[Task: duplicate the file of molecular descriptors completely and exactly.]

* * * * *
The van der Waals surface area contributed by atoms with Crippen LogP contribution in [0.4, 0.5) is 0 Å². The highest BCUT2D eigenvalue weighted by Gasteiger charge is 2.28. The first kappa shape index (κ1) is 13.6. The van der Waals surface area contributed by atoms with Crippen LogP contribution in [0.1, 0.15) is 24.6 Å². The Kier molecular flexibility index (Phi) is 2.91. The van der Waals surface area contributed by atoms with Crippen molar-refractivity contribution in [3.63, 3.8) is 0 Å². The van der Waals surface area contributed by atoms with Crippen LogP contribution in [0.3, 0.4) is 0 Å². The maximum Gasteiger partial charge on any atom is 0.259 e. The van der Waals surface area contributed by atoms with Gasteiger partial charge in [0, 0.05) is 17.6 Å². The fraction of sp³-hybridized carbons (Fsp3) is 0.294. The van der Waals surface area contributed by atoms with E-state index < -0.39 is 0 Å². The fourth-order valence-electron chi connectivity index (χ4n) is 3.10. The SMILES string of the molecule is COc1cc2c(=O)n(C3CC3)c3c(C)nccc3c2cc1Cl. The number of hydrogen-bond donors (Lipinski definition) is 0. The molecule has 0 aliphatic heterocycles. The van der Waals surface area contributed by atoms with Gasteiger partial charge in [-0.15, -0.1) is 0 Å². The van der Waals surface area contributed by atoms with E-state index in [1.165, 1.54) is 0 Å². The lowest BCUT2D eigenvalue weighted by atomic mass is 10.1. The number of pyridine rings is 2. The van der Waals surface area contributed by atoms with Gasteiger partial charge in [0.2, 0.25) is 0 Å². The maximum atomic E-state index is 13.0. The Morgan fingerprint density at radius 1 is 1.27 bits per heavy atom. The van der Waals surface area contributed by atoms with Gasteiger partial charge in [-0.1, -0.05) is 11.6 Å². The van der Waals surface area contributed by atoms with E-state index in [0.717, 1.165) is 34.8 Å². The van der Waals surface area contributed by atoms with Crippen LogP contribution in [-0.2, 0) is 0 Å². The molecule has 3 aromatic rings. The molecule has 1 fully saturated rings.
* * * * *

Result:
The van der Waals surface area contributed by atoms with Crippen LogP contribution in [0.4, 0.5) is 0 Å². The highest BCUT2D eigenvalue weighted by Gasteiger charge is 2.28. The first kappa shape index (κ1) is 13.6. The van der Waals surface area contributed by atoms with Crippen LogP contribution in [0.1, 0.15) is 24.6 Å². The Kier molecular flexibility index (Phi) is 2.91. The van der Waals surface area contributed by atoms with Crippen molar-refractivity contribution in [3.63, 3.8) is 0 Å². The van der Waals surface area contributed by atoms with Crippen LogP contribution in [0.3, 0.4) is 0 Å². The maximum Gasteiger partial charge on any atom is 0.259 e. The van der Waals surface area contributed by atoms with Gasteiger partial charge in [0, 0.05) is 17.6 Å². The fraction of sp³-hybridized carbons (Fsp3) is 0.294. The van der Waals surface area contributed by atoms with E-state index < -0.39 is 0 Å². The fourth-order valence-electron chi connectivity index (χ4n) is 3.10. The SMILES string of the molecule is COc1cc2c(=O)n(C3CC3)c3c(C)nccc3c2cc1Cl. The number of hydrogen-bond donors (Lipinski definition) is 0. The molecule has 0 aliphatic heterocycles. The van der Waals surface area contributed by atoms with Gasteiger partial charge in [-0.15, -0.1) is 0 Å². The van der Waals surface area contributed by atoms with E-state index in [1.165, 1.54) is 0 Å². The lowest BCUT2D eigenvalue weighted by atomic mass is 10.1. The number of pyridine rings is 2. The van der Waals surface area contributed by atoms with Gasteiger partial charge in [0.2, 0.25) is 0 Å². The maximum atomic E-state index is 13.0. The Morgan fingerprint density at radius 1 is 1.27 bits per heavy atom. The van der Waals surface area contributed by atoms with Gasteiger partial charge in [-0.1, -0.05) is 11.6 Å². The van der Waals surface area contributed by atoms with E-state index in [0.717, 1.165) is 34.8 Å². The van der Waals surface area contributed by atoms with Crippen LogP contribution in [-0.2, 0) is 0 Å². The molecule has 3 aromatic rings. The molecule has 1 fully saturated rings.